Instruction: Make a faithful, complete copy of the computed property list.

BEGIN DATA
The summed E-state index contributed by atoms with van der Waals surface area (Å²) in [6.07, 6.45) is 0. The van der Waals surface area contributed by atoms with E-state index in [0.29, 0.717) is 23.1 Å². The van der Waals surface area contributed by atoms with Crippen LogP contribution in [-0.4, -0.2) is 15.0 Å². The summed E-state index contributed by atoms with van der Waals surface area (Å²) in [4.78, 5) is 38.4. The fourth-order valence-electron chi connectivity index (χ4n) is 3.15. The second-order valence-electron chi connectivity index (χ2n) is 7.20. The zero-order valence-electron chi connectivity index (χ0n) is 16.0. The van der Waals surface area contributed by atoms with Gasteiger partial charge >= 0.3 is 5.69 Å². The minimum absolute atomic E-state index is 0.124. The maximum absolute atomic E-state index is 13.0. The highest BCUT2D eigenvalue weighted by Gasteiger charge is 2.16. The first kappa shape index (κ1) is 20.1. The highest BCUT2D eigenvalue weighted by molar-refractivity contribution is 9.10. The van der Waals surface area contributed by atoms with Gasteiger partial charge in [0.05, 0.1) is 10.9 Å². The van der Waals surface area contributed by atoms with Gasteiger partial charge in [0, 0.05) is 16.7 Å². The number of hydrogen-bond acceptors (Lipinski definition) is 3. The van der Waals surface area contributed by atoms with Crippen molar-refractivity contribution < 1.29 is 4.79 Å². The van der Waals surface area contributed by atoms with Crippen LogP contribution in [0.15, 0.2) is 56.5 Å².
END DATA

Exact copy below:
The summed E-state index contributed by atoms with van der Waals surface area (Å²) in [6.07, 6.45) is 0. The van der Waals surface area contributed by atoms with E-state index in [0.29, 0.717) is 23.1 Å². The van der Waals surface area contributed by atoms with Crippen LogP contribution in [-0.4, -0.2) is 15.0 Å². The summed E-state index contributed by atoms with van der Waals surface area (Å²) in [4.78, 5) is 38.4. The fourth-order valence-electron chi connectivity index (χ4n) is 3.15. The second-order valence-electron chi connectivity index (χ2n) is 7.20. The zero-order valence-electron chi connectivity index (χ0n) is 16.0. The van der Waals surface area contributed by atoms with Gasteiger partial charge >= 0.3 is 5.69 Å². The minimum absolute atomic E-state index is 0.124. The maximum absolute atomic E-state index is 13.0. The highest BCUT2D eigenvalue weighted by Gasteiger charge is 2.16. The first kappa shape index (κ1) is 20.1. The highest BCUT2D eigenvalue weighted by molar-refractivity contribution is 9.10. The van der Waals surface area contributed by atoms with Gasteiger partial charge in [0.05, 0.1) is 10.9 Å². The van der Waals surface area contributed by atoms with Gasteiger partial charge in [0, 0.05) is 16.7 Å². The number of hydrogen-bond acceptors (Lipinski definition) is 3. The van der Waals surface area contributed by atoms with Crippen molar-refractivity contribution < 1.29 is 4.79 Å². The van der Waals surface area contributed by atoms with Crippen LogP contribution in [0.15, 0.2) is 56.5 Å².